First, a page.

Improve performance – Helping others to help themselves

Mentoring and Coaching is increasingly recognised as one of the most effective ways to enhance the skills and behaviours of others.  Coaching is about helping others to help themselves.  Following the proverb:

“Give a man a fish and you feed him for a day. Teach a man to fish and you feed him for a lifetime”

The Skills involved can be used when supporting your direct reports and working with your colleagues.

Coaching is to support and encourage people to manage their own learning in order that they may maximise their potential, develop their skills, improve their performance and become the person they want to be” (The Oxford School of Coaching & Mentoring )

Research suggests that there are benefits for the Coachee (Person being coached), Coach and the Organisation as result of a Coaching intervention.

For example for a Manager if you can coach your team and empower them to undertake some key tasks it provides you with more time to undertake the added value activities ‘working on the business and not in the business”.  As a manager what activities are you doing in which you could delegate to your team?  Why are you not coaching your team to do these tasks – is it because it better, faster and easier to do it yourself? [The problem is if you don’t teach someone else to do it, you will forever have to do it yourself].  What would you do with all this extra time you have saved?

As for an employee being coached, this can also have lots of benefits.  Based on the idea of Frederick Hertzberg, some of the key motivators for people at work are sense of achievement, recognition, relationship with colleagues and status.  Coaching sessions can provide an excellent platform to discuss and address these motivators as key challenges and opportunities are discussed along with options and actions to address are agreed.  What motivates your colleagues? When do you discuss these motivators with them? What effect would a happier and enthusiastic workforce have on your organisation?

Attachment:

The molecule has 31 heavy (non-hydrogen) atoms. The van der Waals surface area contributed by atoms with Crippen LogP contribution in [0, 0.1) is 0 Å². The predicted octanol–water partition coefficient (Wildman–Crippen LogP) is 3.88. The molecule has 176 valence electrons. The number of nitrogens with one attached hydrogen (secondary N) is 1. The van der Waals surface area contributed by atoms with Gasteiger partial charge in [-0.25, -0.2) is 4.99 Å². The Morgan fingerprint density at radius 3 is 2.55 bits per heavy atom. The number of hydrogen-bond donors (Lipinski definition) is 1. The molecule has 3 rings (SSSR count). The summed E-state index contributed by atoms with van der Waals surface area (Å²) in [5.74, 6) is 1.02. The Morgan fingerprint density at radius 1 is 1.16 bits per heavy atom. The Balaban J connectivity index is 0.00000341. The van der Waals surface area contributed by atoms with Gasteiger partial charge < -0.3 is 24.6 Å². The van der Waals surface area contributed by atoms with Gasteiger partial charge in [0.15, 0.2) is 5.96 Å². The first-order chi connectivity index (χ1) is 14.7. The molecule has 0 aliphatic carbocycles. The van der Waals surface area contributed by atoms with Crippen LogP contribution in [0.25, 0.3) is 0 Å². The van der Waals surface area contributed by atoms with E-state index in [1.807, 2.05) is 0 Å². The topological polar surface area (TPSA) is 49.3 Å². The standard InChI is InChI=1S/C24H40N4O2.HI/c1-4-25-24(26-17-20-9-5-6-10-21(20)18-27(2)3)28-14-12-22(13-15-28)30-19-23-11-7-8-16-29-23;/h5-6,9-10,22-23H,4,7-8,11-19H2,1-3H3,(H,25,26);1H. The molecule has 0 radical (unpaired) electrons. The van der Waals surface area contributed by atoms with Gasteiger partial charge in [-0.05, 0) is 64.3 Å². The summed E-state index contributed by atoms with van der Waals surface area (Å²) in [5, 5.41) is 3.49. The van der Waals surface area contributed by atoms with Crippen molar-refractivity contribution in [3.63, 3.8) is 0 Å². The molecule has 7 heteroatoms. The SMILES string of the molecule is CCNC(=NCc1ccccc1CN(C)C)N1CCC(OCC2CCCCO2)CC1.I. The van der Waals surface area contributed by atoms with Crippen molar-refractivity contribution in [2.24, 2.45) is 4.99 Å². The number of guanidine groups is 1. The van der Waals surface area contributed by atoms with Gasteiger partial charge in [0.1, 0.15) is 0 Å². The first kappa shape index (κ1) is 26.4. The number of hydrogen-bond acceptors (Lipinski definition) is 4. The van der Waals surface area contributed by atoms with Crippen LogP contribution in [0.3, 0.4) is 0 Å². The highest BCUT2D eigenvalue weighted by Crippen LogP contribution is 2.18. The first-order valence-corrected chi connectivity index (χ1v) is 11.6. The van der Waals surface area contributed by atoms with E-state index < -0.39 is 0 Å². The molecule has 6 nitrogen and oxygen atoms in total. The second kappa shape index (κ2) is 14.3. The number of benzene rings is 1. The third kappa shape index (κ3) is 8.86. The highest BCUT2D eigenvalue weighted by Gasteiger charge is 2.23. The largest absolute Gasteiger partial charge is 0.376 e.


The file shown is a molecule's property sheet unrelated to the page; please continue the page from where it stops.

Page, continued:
So is Coaching right for you and your organisation?  Answer the following 10 questions:

1)      Would you benefit from employees learning how to solve their own problems and not always come to you for the solution ?

2)      Are you repeatedly helping the same people with the same problems and so need them to break this cycle ?

3)      Would it be helpful for people to have a safe environment where they can share how they are feeling, try out new ideas and get feedback ?

4)      Do employees sometimes need help to sort out personal issues that might otherwise affect performance at work ?

5)      Are you in a rapidly evolving business environment and would you benefit to learn and adapt is quickly becoming an essential skill ?

6)      Do you need to support employees who’ve been promoted to cope with new responsibilities and skills ?

7)      Could decision-making of senior employees be improved so they feel confident and competent make those difficult everyday decisions ?

8)      Are you looking for an alternative to Training as research suggests that some people learn best when they can specifically talk about issues relevant to them and their role ?

9)      Do you think someone has lots of potential and could perform even better ?

10)   Has someone develop a ‘bad attitude’ or has become demotivated or you want to change how they are feeling ?

If you answered YES to any of the above you may be interested in developing a Coaching programme for your organisation.  You might want to explore who might need a coach and who in your organisation has the potential to be a great coach

Bobby’s Blog